Pastor James Menzies
James Menzies has been pastor at PBC since 1989. He grew up in Perryville and has attended the church since a child. He received his B.A. in Bible and M.A. in Old Testament from Columbia International University in Columbia, South Carolina and studied at the Seminary of the East in Worcester, MA. He received his PhD in Humanities from Salve Regina University, Newport RI.
Pastor Menzies is a member of the Evangelical Theological Society. Before coming to pastor Perryville he served two years at Maple Avenue Baptist Church in Newport, RI. Between 2001-2012 he also served as interim speaker at the Pawcatuck Seventh Day Baptist Church. In early 2015 Pastor Menzies started teaching adult ed classes in the OLLI (Osher Lifelong Learning Institute) program at the University of Rhode Island. He has taught "Belief & Bytes: Faith in an Age of Technology" and a study of his book True Myth: C. S. Lewis and Joseph Campbell on the Veracity of Chrisitianity. His publications are listed below.
Catching a Cup with C.S Lewis
This blog is the result of a lifetime of reading C. S. Lewis and a desire to sit down opposite him with a cup of tea discussing things on my mind seeking his advice. His responses are based on his letters and books.
True Myth: C. S. Lewis and Joseph Campbell on the Veracity of Christianity.
Each generation asks in its own way, "What does it mean to be human?" True Myth addresses this question by exploring myth and religion in the thinking of mythologist Joseph Campbell and Oxford don C. S. Lewis.
Joseph Campbell understood Christianity as comprised of mythical themes similar to those in other religious and secular myths. Admitting that certain portions of the biblical record are historical, he taught the theological and miraculous aspects as symbolic, as stories in which the reader discovers what it means to be human today.
C. S. Lewis defined Christianity, and being truly human, as a relationship between the personal Creator and his creation mediated through faith in his son, Jesus Christ. In contrast to Campbell, Lewis took the theological and miraculous literally. Although Lewis understood how one could see symbolism and lessons for life in miraculous events, he believed they were more than symbolic and indeed took place in human history.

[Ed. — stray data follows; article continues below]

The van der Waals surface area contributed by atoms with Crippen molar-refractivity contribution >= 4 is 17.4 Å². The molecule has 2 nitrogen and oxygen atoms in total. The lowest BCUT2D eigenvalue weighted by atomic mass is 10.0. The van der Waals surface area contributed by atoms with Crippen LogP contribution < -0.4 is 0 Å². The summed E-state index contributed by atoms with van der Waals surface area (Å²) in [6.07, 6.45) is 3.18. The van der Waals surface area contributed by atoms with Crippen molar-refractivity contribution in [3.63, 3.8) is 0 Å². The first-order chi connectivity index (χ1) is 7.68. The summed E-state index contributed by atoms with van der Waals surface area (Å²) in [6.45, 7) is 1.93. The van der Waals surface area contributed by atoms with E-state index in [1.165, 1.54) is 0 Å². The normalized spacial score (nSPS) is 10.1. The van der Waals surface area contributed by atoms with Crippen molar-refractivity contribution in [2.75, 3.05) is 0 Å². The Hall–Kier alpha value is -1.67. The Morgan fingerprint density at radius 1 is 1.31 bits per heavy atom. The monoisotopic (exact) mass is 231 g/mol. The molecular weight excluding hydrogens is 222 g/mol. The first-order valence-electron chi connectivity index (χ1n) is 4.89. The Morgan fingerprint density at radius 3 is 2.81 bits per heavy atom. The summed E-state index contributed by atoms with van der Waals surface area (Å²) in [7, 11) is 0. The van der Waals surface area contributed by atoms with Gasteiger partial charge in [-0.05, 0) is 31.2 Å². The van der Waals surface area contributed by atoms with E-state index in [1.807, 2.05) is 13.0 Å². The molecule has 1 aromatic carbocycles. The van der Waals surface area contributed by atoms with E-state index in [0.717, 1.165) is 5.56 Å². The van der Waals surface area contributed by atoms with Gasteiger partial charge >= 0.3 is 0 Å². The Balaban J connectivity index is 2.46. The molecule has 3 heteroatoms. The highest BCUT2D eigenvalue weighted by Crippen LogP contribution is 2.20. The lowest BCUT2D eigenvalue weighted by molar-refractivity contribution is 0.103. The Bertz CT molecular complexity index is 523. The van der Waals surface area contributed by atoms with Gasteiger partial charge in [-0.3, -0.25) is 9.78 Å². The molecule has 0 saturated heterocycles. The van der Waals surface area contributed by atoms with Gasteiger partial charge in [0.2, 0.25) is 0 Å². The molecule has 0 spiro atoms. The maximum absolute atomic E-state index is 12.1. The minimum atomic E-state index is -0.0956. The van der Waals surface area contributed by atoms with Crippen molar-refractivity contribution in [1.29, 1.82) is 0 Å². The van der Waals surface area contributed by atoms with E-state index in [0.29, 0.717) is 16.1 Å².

Not only are the ways Campbell and Lewis utilize myth in answering the question for their generation explored, but the influence and presence of myth in philosophy, media, ethics, history, literature, art, music, and religion in a contemporary context is discussed as well, thus helping readers consider answers for their own age.
A Church in The Place (self-published).
In the summer of 1996 I was asked to consider teaching a workshop at a mission's conference on the topic "The Small Church's Impact on World Evangelism." In preparing for the workshop I decided to research the history of missions at Perryville Bible Church. I went back and read church clerk reports, financial reports, mission board reports, and flyers from previous missionary conferences. As I sought to bring all this information together into a summary outline I realized there was a wealth of history stored away in old books and boxes that few folks knew existed. I began to read about the origin of the church, its first members and pastors, its early meeting places, its goals, struggles, and victories.
Following the November workshop I couldn't put out of my mind that so much history was unknown to so many who now called Perryville their home church. Perryville Church was at that time over 150 years old and, for a century-and-a-half, believers had gathered together to worship God and sought to infiltrate their culture with the gospel of Jesus Christ. How much had the church changed in that time? How much had the culture changed? What challenges did the church face then and what methods did it use to accomplish its goals? How close to the original church is the church of today? In some things, such as theology, faithfulness to tradition is vital; in other things, such as methodology, such faithfulness is a slow death.
This book is the result of that research. It offers details on how the church began, what prompted the people to build a total of three different church buildings, what lead to the practice of "Roll Call Sunday" (in 1903), the moment the church got electric lights (in 1917, in memory of Katharine Perry Clarke), as well as statistics on such minor and major things as pastors' salaries, the price of firewood and coal, average attendance of Sunday School and services, and finally, a collection (though not exhaustive) of names from the first members up to the end of the writing in 2001.